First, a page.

Sun sues Microsoft for $1bn over Java

"What is at stake here is the future of an open software industry and an open internet..."

"What is at stake here is the future of an open software industry and an open internet..."

Microsoft is facing a $1bn lawsuit from rival Sun Microsystems over what Sun alleges were deliberate efforts by the Redmond firm to develop incompatible software to force the Java programming language out of business.

In a statement, Sun counsel Michael Morris said: "Our suit seeks compensation from Microsoft for illegally impeding Sun's business and harming the Java platform."

"We believe sales of our server products have been impacted by Microsoft's anti-competitive behaviour ... What is at stake here is the future of an open software industry and an open internet," Morris added.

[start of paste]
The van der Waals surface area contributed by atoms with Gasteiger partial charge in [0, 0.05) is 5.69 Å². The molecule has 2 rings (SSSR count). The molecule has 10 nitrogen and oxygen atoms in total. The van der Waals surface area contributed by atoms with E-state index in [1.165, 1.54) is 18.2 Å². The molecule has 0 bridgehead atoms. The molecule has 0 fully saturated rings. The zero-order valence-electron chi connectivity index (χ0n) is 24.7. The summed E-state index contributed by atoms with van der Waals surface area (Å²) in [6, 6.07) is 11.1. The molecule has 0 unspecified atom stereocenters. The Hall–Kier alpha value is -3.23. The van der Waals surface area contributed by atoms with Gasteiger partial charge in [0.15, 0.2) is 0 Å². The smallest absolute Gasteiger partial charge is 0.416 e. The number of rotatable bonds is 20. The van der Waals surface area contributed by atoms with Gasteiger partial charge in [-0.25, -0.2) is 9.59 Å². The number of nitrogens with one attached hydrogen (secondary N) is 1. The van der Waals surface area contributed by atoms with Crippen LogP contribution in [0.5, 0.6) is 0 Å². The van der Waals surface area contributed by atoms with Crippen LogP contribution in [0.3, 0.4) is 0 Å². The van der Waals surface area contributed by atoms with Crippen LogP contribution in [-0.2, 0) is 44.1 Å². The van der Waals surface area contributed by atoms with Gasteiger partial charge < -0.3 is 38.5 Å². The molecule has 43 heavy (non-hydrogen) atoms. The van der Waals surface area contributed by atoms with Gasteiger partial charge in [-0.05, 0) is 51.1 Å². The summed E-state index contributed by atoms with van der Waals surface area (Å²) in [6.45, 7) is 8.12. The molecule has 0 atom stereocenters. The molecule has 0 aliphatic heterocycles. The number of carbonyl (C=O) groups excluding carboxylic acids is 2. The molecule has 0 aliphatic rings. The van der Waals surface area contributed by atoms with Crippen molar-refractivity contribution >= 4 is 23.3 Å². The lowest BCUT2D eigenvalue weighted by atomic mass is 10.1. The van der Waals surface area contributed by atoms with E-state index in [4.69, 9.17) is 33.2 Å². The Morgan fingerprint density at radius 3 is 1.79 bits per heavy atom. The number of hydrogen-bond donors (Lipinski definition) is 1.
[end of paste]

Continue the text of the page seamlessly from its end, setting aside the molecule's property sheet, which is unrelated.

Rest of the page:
Sun is building its case on the anti-monopoly rulings made against Microsoft last year. In a similar move AOL Time Warner issued a lawsuit in January.

Both companies have long-standing grievances with Microsoft - Sun over Java and AOL Time Warner over what it saw as Microsoft's bullying tactics in the mid-1990s' browser war when Netscape lost out to Internet Explorer.

Both Sun and Netscape have sought legal redress against Microsoft in the past.

Sun boss, Scott McNealy has also been a long-standing critic of the legal process against Microsoft. McNealy described last year's settlement with the Department of Justice - which overturned Judge Jackson's decision to split Microsoft in two - as a "fix".

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